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Sprint today revealed that it has developed a new wireless technology that could allow it to surpass the data speeds of its competitors. Dubbed ‘Sprint Spark,’ the ultra-fast LTE service is currently capable of delivering peak speeds of up to 60Mbp .

But the company says that’s just the beginning. Spark’s speed will increase as the technology matures, and will eventually reach staggering 1Gbps download speeds. And to prove that, Sprint demonstrated a 1Gbps connection today at one of its labs…

From the press release:

“Sprint (NYSE:S) demonstrated live today 1 Gigabit per second (Gbps) over-the-air speed at its lab near Silicon Valley, Calif. This was the highlight of a day that showcased the innovation and what’s possible on the Sprint network as the company unveiled technology with the potential to surpass wireless speeds of any U.S. network provider.

Named Sprint Spark, the super-high-speed capability demonstrates 50-60 Megabits per second (Mbps) peak speeds today with increasing speed potential over time. Given Sprint’s spectrum and technology assets, it is technically feasible to deliver more than 2Gbps per sector of over-the-air speed.”

How does it work? Sprint Spark combines multiple LTE technologies in various bands in order to deliver high speed Internet via tri-band devices. And these devices will be capable of seamlessly switching between these bands without interruptions or slowdowns.

Will it work with iPhone? Unfortunately, no. Existing smartphones won’t be able to take advantage of Spark’s technology, and Apple is most   definitely not on the list of handset manufacturers set to release compatible devices over the next few months.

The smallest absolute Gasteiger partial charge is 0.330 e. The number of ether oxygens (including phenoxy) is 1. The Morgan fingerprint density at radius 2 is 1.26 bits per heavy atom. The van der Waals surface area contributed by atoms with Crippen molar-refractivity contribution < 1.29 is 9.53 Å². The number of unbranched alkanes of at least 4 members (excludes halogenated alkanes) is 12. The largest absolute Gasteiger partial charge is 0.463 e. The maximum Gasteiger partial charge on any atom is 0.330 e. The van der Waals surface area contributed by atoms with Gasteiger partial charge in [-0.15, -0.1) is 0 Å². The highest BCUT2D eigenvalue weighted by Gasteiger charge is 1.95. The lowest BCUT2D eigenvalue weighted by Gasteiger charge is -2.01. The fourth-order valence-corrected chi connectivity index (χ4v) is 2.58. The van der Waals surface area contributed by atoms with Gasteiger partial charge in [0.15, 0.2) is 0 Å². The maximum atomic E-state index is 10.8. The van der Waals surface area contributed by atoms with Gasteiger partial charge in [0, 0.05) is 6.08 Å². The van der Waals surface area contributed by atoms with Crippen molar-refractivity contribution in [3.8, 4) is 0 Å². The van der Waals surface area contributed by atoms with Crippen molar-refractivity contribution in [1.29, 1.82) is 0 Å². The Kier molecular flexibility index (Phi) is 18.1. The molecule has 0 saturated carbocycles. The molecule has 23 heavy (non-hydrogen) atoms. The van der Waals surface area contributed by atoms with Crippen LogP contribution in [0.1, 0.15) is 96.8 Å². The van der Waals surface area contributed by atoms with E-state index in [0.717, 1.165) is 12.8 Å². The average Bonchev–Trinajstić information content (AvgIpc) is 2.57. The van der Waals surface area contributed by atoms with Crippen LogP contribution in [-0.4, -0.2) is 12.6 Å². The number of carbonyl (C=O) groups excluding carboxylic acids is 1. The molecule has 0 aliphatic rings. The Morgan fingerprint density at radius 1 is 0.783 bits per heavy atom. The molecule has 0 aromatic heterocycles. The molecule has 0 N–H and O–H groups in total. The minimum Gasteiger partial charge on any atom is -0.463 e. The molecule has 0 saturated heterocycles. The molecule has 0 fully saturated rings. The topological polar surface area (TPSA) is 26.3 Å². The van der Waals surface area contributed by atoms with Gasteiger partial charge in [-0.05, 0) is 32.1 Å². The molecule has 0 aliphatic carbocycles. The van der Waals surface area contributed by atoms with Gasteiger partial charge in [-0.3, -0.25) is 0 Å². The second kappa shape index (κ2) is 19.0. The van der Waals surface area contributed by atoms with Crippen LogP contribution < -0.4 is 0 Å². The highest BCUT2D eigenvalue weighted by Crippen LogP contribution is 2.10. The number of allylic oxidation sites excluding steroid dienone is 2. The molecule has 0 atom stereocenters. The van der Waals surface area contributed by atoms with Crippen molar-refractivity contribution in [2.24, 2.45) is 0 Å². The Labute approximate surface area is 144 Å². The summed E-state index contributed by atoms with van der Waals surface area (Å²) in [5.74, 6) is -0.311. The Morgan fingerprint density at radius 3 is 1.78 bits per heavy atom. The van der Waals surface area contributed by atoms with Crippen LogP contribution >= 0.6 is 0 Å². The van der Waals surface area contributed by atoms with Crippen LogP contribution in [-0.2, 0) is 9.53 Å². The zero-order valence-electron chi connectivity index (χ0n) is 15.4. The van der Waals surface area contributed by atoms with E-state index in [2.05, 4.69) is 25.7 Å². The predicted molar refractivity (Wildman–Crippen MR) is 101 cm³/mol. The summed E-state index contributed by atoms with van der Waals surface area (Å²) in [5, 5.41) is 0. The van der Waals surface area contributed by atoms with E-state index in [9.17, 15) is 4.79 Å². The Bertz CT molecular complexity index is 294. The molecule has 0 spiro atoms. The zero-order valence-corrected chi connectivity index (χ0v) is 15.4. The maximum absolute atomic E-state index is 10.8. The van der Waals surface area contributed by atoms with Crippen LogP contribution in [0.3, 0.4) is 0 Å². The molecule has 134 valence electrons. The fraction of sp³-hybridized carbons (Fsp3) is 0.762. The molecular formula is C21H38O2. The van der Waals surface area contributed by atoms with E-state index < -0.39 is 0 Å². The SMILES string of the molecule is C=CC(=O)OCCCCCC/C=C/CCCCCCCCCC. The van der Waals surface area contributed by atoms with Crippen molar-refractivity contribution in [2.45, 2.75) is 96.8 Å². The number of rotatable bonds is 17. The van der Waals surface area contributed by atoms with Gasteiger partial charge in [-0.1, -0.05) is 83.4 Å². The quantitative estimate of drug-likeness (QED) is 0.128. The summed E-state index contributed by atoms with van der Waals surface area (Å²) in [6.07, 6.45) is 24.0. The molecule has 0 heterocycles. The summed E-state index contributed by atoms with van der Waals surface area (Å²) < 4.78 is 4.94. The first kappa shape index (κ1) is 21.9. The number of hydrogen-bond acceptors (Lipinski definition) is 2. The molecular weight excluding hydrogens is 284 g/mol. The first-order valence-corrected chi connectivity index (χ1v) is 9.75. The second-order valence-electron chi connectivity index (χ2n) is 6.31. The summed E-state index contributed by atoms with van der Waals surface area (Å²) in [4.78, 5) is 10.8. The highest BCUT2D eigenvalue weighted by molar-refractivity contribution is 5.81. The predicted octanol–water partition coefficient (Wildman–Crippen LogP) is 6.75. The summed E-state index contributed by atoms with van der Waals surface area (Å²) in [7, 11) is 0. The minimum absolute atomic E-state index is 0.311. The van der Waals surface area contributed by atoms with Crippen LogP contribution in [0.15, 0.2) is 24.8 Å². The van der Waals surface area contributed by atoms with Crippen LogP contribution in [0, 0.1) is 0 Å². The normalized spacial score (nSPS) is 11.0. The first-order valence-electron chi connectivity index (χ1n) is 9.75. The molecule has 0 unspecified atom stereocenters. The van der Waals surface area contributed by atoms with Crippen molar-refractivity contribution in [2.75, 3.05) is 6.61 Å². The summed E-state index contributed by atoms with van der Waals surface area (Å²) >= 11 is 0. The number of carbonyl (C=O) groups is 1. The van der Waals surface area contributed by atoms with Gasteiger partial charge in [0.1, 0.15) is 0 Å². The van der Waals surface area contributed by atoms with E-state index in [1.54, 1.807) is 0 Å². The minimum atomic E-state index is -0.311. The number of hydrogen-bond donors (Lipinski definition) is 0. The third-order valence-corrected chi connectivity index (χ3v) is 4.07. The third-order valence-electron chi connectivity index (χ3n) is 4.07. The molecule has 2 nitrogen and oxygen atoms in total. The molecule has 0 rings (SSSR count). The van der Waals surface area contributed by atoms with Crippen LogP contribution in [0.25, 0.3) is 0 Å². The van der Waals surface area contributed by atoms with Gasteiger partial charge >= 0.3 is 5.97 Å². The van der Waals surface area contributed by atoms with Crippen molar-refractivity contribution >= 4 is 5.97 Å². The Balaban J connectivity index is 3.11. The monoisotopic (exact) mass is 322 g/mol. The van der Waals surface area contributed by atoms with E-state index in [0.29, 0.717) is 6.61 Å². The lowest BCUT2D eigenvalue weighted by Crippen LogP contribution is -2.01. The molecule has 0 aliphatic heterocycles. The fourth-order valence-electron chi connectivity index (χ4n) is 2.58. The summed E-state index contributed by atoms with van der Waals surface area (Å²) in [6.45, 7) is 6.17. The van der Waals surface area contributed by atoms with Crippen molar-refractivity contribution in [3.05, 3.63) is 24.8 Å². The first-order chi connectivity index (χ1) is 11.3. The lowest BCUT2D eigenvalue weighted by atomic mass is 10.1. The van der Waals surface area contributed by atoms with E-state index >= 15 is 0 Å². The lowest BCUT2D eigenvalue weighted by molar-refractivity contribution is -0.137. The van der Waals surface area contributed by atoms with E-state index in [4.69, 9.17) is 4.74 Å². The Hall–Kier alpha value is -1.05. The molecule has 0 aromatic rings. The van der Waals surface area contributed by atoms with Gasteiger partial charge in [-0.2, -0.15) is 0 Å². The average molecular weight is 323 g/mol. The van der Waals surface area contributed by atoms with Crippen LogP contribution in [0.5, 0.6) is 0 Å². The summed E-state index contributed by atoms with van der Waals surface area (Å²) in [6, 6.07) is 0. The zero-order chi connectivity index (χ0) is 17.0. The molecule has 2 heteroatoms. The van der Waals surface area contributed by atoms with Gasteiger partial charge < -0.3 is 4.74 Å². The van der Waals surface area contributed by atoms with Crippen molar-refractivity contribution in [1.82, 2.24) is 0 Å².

Where can you get it? The good news is that Sprint isn’t wasting any time deploying the tech. It plans to deploy Spark in 100 major American cities over the next 3 years, with initial availability in five markets today: New york, L.A., Chicago, Tampa and Miami.

While I applaud Sprint for pushing the envelope here, you have to wonder if it’s a very smart move. After all, the carrier has a shaky track record with new wireless technologies (see WiMAX), and it’s not even close to finished rolling out its current LTE network.

On that front, Sprint says its 4G LTE service now covers over 230 markets in the US and will be available to approximately 250 million Americans by mid-2014. The company announced earlier today it sold 1.4 million iPhones last quarter, posting $383m in profit.

What are your initial thoughts on Sprint Spark?

  • Charlie

    Yeah this would be nice if you could actually use their data. Its awesome having unlimited data but when you can’t use it half the time it’s pointless. Inb4 this takes them 10 years to roll out because they haven’t even completely expanded their regular LTE.

    • Jerry

      Everyone I know with sprint can’t use their data 60% of the time

      • Charlie

        My friend just switched from Sprint to Verizon. He is very happy now that he has LTE.

      • coLin

        :))) happened to me 80% of the time. But I switched to StraightTalk